A funny thing happened on the way to a Netflix show

'Satire has been in a tough spot conceptually since about 2016'

I saw an ad that made me laugh recently…

I know, right?! I was as surprised as you…for a couple reasons. Gentle reader, I have to make an embarrassing confession; please keep it to yourself under FrieNDA. I don’t watch commercial television and so I don’t really see television ads in the wild, except during the Super Bowl, random fragments at my dad’s house in the UK and very occasionally some at the movies. This was mostly a function of living nomadically for a decade; so local commercial television was usually not in an amenable language. But to be honest the vast majority of my ‘television’ viewing (I love ‘TV’) was via streaming apps, even before that. It feels almost professionally negligent — I know, I know, I’m bad and I should feel bad. In my defense I reside in the USA and commercial TV has an absurd ad load here — they have ads directly after the intro credits! It’s worth remembering how different countries and their media environments can be. TV penetration is under 50% in rural parts of many countries of the world. 

I’m also obviously an edge case for lots of reasons due to my business and lifestyle but I do have a sneaking suspicion that I’m not the only advertising person who mostly watches streaming without ads. And that maybe uses an adblocker for ‘privacy’ reasons… 

Imma just leave these here…

I consume a lot of advertising through the trade press and discourse it generates

This is not the way normal people consume advertising, entirely stripped of context, analysed in great detail. Our interest in advertising means we cannot consume it in the same way as civilians. 

However, advertising has recently reappeared in my leisure-time digital audio-video streaming consumption! I haven’t upgraded my subscriptions so I can see ads. I literally did it so I can see more ads — this is also not something a normal person would do! It’s jarring because it’s new but you get used to it (we get used to everything) and the ad loads are small at the moment (but inevitably growing because, y’know, growth. When a media platform stops growing its customer base it will inevitably increase the ad load to keep revenue growing…until that pushes away customers who can afford to make choices and the process begins anew). I noticed T-Mobile had done a ‘remove your ads’ sponsorship on Netflix, which was nice — we have paid to take away the other ads for you!  

Then I saw the new ad for Little Caesars and it made me laugh and genuinely triggered a discussion my wife and I have never had before: ‘maybe we should try a Little Caesars?’ (Thus far we have not, and since they are a retail advertiser they need to be getting me to the nearest store [I wonder where that is?], but I haven’t really been in-market, for various reasons, since I saw the ad — this is normal! I have never bought or tasted Little Caesars before, but now it might be possible at some point in the future. Or not. This is what mostly happens! It’s stochastic, not deterministic! Fun!)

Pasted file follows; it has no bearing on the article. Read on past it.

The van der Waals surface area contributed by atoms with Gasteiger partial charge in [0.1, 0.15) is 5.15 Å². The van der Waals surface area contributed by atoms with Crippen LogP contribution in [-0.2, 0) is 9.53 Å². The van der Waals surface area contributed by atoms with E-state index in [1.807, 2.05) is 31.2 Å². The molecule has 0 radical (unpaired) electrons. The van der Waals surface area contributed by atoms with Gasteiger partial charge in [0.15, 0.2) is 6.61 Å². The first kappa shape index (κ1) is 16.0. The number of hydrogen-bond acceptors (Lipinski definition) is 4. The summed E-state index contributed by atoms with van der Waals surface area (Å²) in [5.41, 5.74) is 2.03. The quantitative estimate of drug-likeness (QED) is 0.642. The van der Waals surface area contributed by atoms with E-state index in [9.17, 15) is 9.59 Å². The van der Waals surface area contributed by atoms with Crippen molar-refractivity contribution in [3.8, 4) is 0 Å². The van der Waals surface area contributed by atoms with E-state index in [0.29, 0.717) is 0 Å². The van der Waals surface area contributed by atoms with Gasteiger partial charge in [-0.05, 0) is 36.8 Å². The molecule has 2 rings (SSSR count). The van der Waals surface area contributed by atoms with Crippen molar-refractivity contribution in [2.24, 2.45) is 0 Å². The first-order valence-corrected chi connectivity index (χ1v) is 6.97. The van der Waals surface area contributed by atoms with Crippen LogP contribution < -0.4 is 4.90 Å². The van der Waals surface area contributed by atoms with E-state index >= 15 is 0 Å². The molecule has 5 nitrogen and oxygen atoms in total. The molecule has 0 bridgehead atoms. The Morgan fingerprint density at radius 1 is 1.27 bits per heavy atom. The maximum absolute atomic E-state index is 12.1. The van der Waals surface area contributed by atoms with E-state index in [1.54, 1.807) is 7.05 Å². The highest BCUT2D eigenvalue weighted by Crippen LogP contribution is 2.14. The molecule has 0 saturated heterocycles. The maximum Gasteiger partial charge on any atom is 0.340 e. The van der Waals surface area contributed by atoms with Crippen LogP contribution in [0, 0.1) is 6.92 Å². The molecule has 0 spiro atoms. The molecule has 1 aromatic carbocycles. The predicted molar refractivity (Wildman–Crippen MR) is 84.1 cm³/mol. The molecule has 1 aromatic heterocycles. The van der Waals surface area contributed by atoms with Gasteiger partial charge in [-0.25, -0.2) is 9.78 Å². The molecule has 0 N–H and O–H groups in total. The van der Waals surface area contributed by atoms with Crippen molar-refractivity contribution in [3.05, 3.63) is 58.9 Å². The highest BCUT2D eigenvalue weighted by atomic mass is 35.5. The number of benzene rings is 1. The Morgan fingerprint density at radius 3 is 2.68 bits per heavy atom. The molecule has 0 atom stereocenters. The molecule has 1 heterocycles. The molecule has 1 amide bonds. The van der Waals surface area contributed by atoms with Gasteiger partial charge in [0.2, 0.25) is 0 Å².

The ad in question ran during the Super Bowl and I watched it, but I find it hard to remember any specific execution from the game because there are so many ads. I literally don’t remember seeing this one. I may have been in the bathroom. I have begun to realize that for many people watching the huge game the context makes even hearing the ads difficult. Snacks, drinks and chat all distract dramatically from absorbing the advertising, which is probably a consumption modality worth considering at $7M per slot.

Anyway, after years of po-faced purpose work (at least in part because that’s what was winning awards) we have begun to swing back to humour; as evinced by the new awards category at Cannes

People respond to incentives! That’s normal! Advertising people are people, and awards are a standardised reputational metric that helps them get jobs and make more money! Don’t blame the players &c. Where was I? Oh yes, I saw an ad and had a surprising giggle. The ad is about a new combination pizza offer. The guy buying it exclaims it’s the best combination ever. He is caught ‘cheating’ by his PB&J — the other greatest combination. The gag works, but it comes to life through nuance, especially the absurd costume and wonderfully deadpan delivery and face acting of the sandwich (that has a few bites taken out of his side); who is persuaded to try the pizza, and loves it against his will. (Also when searching for it online I found an AI generated video ‘review’ of the ad that had much, much better SEO than the original. Also hilarious, but for different and ultimately the saddest of reasons.)